The perennial nature of this tension…
By showcasing this tension across various time periods and featuring different exploited and exploiting groups, Cloud Atlas underscored the perennial nature of this tension. While society might have addressed one form of injustice, there appears to always be inequalities of power that allow the dominant group to exploit the more marginalized in our societies. When those in the dominant group succumb to this temptation a new cycle of injustice starts again.
As if to hammer this point home, the writers decided to have the most primitive human community featured in the film set in the farthest future. Contrary to the Modern idea of infinite progress towards a man-made Utopia, in the 2349 of Cloud Atlas we watch a story where humanity has experienced an unexplained apocalypse. What remains of humanity are tribal communities and the most pressing danger humans face in 2349 is not nuclear arms or environmental collapse, but cannibalism. The strong in this story line are quite literally eating the weak. This is perhaps the fundamental tension of humanity expressed in its most basic and symbolic form. Or as a quotation from the movie put it, “The weak are meat and the strong eat.” The point is clear, and I believe true. Humanity is not going to escape this tension anytime soon.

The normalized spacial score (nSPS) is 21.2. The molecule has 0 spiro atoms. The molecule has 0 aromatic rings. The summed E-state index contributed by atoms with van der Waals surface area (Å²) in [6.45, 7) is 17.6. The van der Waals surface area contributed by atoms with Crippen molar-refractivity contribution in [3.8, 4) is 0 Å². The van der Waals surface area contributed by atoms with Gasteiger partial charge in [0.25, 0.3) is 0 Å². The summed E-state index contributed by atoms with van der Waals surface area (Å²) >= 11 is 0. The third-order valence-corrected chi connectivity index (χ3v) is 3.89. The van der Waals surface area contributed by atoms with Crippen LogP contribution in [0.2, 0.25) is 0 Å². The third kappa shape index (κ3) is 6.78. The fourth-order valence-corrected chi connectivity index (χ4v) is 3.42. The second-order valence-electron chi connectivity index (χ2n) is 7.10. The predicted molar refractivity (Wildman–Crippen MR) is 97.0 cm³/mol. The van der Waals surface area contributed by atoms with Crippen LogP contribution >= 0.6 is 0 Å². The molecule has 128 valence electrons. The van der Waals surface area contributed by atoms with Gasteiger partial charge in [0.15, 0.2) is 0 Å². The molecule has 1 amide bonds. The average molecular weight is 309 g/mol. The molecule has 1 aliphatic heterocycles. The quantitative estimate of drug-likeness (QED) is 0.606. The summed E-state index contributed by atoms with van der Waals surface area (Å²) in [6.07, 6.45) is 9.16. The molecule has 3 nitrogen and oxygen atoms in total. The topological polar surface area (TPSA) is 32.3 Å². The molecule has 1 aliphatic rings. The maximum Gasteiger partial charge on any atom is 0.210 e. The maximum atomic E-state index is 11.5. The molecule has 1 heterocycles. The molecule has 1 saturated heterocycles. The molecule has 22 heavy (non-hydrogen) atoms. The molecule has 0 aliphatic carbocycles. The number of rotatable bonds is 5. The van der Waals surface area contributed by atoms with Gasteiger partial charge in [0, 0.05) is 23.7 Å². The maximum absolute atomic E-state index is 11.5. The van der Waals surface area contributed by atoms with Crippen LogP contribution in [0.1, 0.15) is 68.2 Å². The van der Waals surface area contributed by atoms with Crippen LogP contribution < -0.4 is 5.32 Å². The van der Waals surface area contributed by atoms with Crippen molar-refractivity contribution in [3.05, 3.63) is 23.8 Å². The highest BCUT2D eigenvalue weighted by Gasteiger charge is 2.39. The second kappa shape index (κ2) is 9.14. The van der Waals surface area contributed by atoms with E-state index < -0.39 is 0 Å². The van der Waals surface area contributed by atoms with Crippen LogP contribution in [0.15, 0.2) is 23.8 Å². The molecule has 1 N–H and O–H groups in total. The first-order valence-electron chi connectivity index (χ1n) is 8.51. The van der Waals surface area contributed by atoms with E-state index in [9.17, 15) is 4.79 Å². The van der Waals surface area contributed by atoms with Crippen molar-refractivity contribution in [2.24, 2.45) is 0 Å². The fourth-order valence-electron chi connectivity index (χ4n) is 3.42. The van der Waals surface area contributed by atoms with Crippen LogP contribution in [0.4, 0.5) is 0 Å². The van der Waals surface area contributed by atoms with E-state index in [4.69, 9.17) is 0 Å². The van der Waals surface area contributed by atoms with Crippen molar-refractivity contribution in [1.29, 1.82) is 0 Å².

An invitation to introspection…
By highlighting this tension, its historical reality, and its repetitious nature, Cloud Atlas invites us to introspection into our lives and the nature of our society. I believe this introspection is needed as we have fooled ourselves into think we are better people in a better society than we actually are.
Do we want to live in a world where some minorities gain legal equality as other minorities lose them?
Do we want our children to have to work towards resolving an inequality we ignored today?
Do we want to live in a world where underpaying undocumented workers to harvest the food we eat is accepted as just the way of things?
Do we want to live in a world where civilians in other countries who cannot truly defend themselves are killed to ensure our safety?
Do we want to live in a world where workers are subject to dangerous working conditions and earn meager salaries so we can buy cheap clothing and corporations can maximize their profits?
Are we part of the dominant majority succumbing to a passive or active exploitation of the minority, simply because we can?
Do we want to live in a world where the strong exploiting the weak is accepted as the unchangeable if regrettable status quo?
These are the types of questions we need to ask ourselves, and we must be brave enough to envision answers to them we can live out if we are to make this world a better place in any meaningful way.